Nov 24, 2010

Korean Miso 'Fish Egg' Soup

This recipe started off as a usual stir fry and ended up with the title of a Korean Miso 'Fish Egg' Soup. The story will unfold itself eventually, I hope.

It started out with a 'what to make for dinner' thought. The family was eating out so since I had to cook only for myself, I thought why not put a few vegetables that cook real quick together. But the kitchen had other plans for me.

So I open the fridge pick out half of a Yellow Zucchini, half a pack of Mushrooms, some tofu, a Green Chilli, few florets of Cauliflower and some pieces of Yam. I steamed the cauliflower and yam, cut the rest of the vegetables and proceeded to make my usual stir fry dinner. Oil, green chilli, tofu, yam, cauliflower, soy sauce etc all in, stirring around. Suddenly I remember I have some miso (which I have been treating like it was made out of gold) bought from Auroville. Miso is a fermented soybean paste that adds a lot of flavour to soups, stews and is used in many Japanese recipes. Though it is common in almost all of South East Asian cuisine, Miso Soup is a popular Japanese appetizer. It has a sour-sweet taste and it is usually added to the dish after everything has cooked. (I am not sure where it is available in Mumbai but I will find out and update this post. Also it is totally optional to this recipe.)

So I remember that I can make my stir fry in to a miso soup and while I'm doing that I spot the 'fish eggs'. Of course they are not fish eggs, they don't smell like fish eggs, but they look slimy, gelatinous and look very much like fish eggs. More about that later.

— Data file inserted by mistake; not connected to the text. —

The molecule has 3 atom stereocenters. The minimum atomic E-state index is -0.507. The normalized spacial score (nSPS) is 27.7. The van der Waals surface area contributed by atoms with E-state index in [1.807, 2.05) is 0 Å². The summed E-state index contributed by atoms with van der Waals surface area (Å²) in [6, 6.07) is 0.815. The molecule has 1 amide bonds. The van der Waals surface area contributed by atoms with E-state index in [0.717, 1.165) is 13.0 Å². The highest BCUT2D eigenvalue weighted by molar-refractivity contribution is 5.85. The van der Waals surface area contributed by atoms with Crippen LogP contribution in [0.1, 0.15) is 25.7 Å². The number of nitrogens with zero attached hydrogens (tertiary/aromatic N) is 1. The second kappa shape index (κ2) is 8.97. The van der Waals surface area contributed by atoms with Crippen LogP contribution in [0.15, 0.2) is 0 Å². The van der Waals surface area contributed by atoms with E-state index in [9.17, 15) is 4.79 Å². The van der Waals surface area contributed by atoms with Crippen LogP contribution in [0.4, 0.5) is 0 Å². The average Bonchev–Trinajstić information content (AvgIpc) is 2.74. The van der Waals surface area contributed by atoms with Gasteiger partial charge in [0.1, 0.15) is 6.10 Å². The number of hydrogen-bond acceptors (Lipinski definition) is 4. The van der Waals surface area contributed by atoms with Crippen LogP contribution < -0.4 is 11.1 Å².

I added water, salt and pepper to the vegetables, covered them so they could cook a bit, took it off the stove and added a teaspoon of miso. Let it all sit for a bit and served myself the soup and added a spoon of the 'fish eggs' on top. This is what it looked like...

So I thought to myself why not search if there is any such thing as a fish egg soup and there actually is a Korean fish egg soup I found online made with tofu, vegetables and fish eggs of course. It looks nothing like what I ate and I'm sure it tasted nothing like it either. My sister saw me clicking pictures of my dinner and with a lot of disgust on her face asked me what the hell I was planning to eat.

Okay, if you know your Indian dessert you probably know what my 'fish eggs' were. They were basil seeds or sabja seeds or sabza seeds, infamous for their addition to Falooda here in India. It is usually soaked till it becomes all gelatinous and then added to the dessert. It is also consumed because it is known to treat digestive problems and also bring down the pitta or heat in your body.

They have no taste, they look like little speckled eggs and have a rubbery texture. Except for the taste, colour and smell, the texture is very much like what people eat as the real fish eggs. They added nothing more than a novelty to my soup, which is what I look for in most of what I eat, even if I have eaten the very same thing gazillion times before.


  1. Wow - the more I read your blog, the more I learn! ^^ I really want to try this now in case I don't have any tapioca pearls around. Hm, I wonder if this could work with chia seeds as well!

  2. Yes AikoVenus, Chia seeds will work perfectly. The one I used here are Basil Seeds which are very similar to Chia. :)


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